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Michael G. Morrow
University of Wisconsin-Madison
54Publications
11H-index
281Citations
Publications 54
Newest
May 1, 2019 in ICASSP (International Conference on Acoustics, Speech, and Signal Processing)
#1Cameron H. G. Wright (UW: University of Wyoming)H-Index: 15
#2Thad B. Welch (BSU: Boise State University)H-Index: 15
Last.Michael G. Morrow (UW: University of Wisconsin-Madison)H-Index: 11
view all 3 authors...
After many years of practicing, reading and writing about signal processing education, we have observed some common themes. This paper discusses the trade-off of simulation versus the use of real-time processing on real-world signals as a motivator for signal processing students. A real-time DSP demonstration accompanies the presentation of this paper.
Mar 1, 2017 in ICASSP (International Conference on Acoustics, Speech, and Signal Processing)
#1Cameron H. G. Wright (UW: University of Wyoming)H-Index: 15
#2Thad B. Welch (BSU: Boise State University)H-Index: 15
Last.Michael G. Morrow (UW: University of Wisconsin-Madison)H-Index: 11
view all 3 authors...
Today there is a global need for engineers who are “DSP literate.” An obvious solution for supplying this need is to educate the next generation of DSP engineers. To do this, several powerful and highly versatile options are available. Real-time or quasi-real-time systems can be implemented using, for example, microprocessors, FPGAs, dedicated DSP hardware, general-purpose processors, graphical processing units, or smartphones. This paper discusses our efforts over the years using various dedica...
Mar 1, 2016 in ICASSP (International Conference on Acoustics, Speech, and Signal Processing)
#1Cameron H. G. Wright (UW: University of Wyoming)H-Index: 15
#2Thad B. Welch (BSU: Boise State University)H-Index: 15
Last.Michael G. Morrow (UW: University of Wisconsin-Madison)H-Index: 11
view all 3 authors...
The challenge of teaching practical optical engineering in a single course can be overcome by taking advantage of existing student knowledge of signal processing concepts. Such an approach greatly facilitates student mastery of new topics. This paper describes how professors can use this technique to efficiently teach optical engineering.
#1Cameron H. G. Wright (UW: University of Wyoming)H-Index: 15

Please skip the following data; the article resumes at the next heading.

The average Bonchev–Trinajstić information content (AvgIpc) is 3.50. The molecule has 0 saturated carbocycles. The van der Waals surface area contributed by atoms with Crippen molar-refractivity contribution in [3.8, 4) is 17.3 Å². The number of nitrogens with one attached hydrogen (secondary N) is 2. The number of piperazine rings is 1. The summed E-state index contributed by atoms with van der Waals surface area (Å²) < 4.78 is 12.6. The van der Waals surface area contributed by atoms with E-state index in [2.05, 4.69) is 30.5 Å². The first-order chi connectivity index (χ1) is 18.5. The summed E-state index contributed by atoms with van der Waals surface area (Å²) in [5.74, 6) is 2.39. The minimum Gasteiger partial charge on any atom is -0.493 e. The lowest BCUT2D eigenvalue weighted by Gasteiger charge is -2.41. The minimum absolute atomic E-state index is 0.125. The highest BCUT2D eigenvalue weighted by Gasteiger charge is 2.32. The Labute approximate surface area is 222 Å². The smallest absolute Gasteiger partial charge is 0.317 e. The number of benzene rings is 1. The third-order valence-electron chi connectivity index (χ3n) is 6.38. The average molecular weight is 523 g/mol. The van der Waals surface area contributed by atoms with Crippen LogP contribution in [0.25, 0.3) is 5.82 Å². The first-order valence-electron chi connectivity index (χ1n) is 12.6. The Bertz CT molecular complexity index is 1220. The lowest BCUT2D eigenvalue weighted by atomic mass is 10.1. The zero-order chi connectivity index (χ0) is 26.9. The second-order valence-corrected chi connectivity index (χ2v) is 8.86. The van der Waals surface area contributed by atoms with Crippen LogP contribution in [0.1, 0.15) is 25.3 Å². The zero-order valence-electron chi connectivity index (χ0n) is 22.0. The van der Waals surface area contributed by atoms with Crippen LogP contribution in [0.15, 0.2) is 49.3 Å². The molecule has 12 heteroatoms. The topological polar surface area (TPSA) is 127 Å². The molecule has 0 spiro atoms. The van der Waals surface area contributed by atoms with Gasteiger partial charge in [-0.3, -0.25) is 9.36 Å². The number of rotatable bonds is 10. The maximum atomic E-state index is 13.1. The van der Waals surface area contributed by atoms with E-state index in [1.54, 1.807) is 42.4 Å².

#2Thad B. Welch (BSU: Boise State University)H-Index: 15
Last.Michael G. Morrow (UW: University of Wisconsin-Madison)H-Index: 11
view all 3 authors...
Students who are learning fundamental principles of optical engineering can take advantage of existing knowledge of digital signal processing to greatly facilitate mastery of the new topics. This paper describes how professors can take advantage of this opportunity.
#1Cameron WrightH-Index: 3
#2Thad B. WelchH-Index: 15
Last.Michael G. MorrowH-Index: 11
view all 3 authors...
Engineering educators teaching digital signal processing (DSP) have found that using hands-on exercises for students can smooth the transition from theory to practical real-time DSP. However, before significant learning can begin using such exercises, students must build their confidence in the hardware and software platforms. When using audio signals, a “talk-through” project accomplishes this. For introducing more complicated signals such as video, the authors propose the use of a “seethrough”...
May 1, 2014 in ICASSP (International Conference on Acoustics, Speech, and Signal Processing)
#1Adrian Rothenbuhler (HP: Hewlett-Packard)H-Index: 1
#2Cameron H. G. Wright (UW: University of Wyoming)H-Index: 15
Last.Michael G. Morrow (UW: University of Wisconsin-Madison)H-Index: 11
view all 4 authors...
Engineering educators have found that students making the transition to real-time digital signal processing (DSP) from the more comfortable world of off-line processing using MATLAB must establish confidence in the hardware and software platform before significant learning can begin. In the audio realm, a talk-through project accomplishes this. For moving on to a more complicated signal such as video, the authors propose the use of a see-through project. A description of a see-through project on...
#1Carl J. Watras (UW: University of Wisconsin-Madison)H-Index: 30
#2Michael G. Morrow (UW: University of Wisconsin-Madison)H-Index: 11
Last.Timothy K. Kratz (UW: University of Wisconsin-Madison)H-Index: 46
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Here, we describe and evaluate two low-power wireless sensor networks (WSNs) designed to remotely monitor wetland hydrochemical dynamics over time scales ranging from minutes to decades. Each WSN (one student-built and one commercial) has multiple nodes to monitor water level, precipitation, evapotranspiration, temperature, and major solutes at user-defined time intervals. Both WSNs can be configured to report data in near real time via the internet. Based on deployments in two isolated wetlands...
Last.Michael G. MorrowH-Index: 11
view all 3 authors...
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